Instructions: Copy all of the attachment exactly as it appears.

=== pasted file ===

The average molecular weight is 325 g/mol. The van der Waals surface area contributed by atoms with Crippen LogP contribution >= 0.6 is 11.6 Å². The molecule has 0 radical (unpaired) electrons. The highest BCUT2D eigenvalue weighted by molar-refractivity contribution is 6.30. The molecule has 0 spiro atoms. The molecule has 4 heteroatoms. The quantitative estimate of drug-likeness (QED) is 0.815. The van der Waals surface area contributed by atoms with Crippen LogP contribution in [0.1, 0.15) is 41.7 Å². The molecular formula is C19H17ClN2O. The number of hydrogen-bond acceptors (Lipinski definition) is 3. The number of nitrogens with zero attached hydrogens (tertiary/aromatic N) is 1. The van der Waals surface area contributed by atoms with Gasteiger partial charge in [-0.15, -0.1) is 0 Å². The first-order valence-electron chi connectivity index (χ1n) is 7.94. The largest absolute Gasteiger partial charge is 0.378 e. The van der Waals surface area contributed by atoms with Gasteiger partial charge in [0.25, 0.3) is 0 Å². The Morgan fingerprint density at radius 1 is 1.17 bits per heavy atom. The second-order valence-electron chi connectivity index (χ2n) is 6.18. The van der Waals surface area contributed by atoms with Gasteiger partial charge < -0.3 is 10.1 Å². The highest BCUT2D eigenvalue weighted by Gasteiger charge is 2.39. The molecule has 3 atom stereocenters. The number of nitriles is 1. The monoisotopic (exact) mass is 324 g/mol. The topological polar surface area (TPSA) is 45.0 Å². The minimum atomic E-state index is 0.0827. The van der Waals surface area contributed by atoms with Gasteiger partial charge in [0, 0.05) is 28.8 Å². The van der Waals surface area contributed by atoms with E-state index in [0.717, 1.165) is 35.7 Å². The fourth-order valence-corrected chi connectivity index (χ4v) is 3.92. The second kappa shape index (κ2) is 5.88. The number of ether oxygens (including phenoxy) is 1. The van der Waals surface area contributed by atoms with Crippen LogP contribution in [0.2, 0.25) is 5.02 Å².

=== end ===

The average molecular weight is 325 g/mol. The van der Waals surface area contributed by atoms with Crippen LogP contribution >= 0.6 is 11.6 Å². The molecule has 0 radical (unpaired) electrons. The highest BCUT2D eigenvalue weighted by molar-refractivity contribution is 6.30. The molecule has 0 spiro atoms. The molecule has 4 heteroatoms. The quantitative estimate of drug-likeness (QED) is 0.815. The van der Waals surface area contributed by atoms with Crippen LogP contribution in [0.1, 0.15) is 41.7 Å². The molecular formula is C19H17ClN2O. The number of hydrogen-bond acceptors (Lipinski definition) is 3. The number of nitrogens with zero attached hydrogens (tertiary/aromatic N) is 1. The van der Waals surface area contributed by atoms with Gasteiger partial charge in [-0.15, -0.1) is 0 Å². The first-order valence-electron chi connectivity index (χ1n) is 7.94. The largest absolute Gasteiger partial charge is 0.378 e. The van der Waals surface area contributed by atoms with Gasteiger partial charge in [0.25, 0.3) is 0 Å². The Morgan fingerprint density at radius 1 is 1.17 bits per heavy atom. The second-order valence-electron chi connectivity index (χ2n) is 6.18. The van der Waals surface area contributed by atoms with Gasteiger partial charge < -0.3 is 10.1 Å². The highest BCUT2D eigenvalue weighted by Gasteiger charge is 2.39. The molecule has 3 atom stereocenters. The number of nitriles is 1. The monoisotopic (exact) mass is 324 g/mol. The topological polar surface area (TPSA) is 45.0 Å². The minimum atomic E-state index is 0.0827. The van der Waals surface area contributed by atoms with Gasteiger partial charge in [0, 0.05) is 28.8 Å². The van der Waals surface area contributed by atoms with E-state index in [0.717, 1.165) is 35.7 Å². The fourth-order valence-corrected chi connectivity index (χ4v) is 3.92. The second kappa shape index (κ2) is 5.88. The number of ether oxygens (including phenoxy) is 1. The van der Waals surface area contributed by atoms with Crippen LogP contribution in [0.2, 0.25) is 5.02 Å².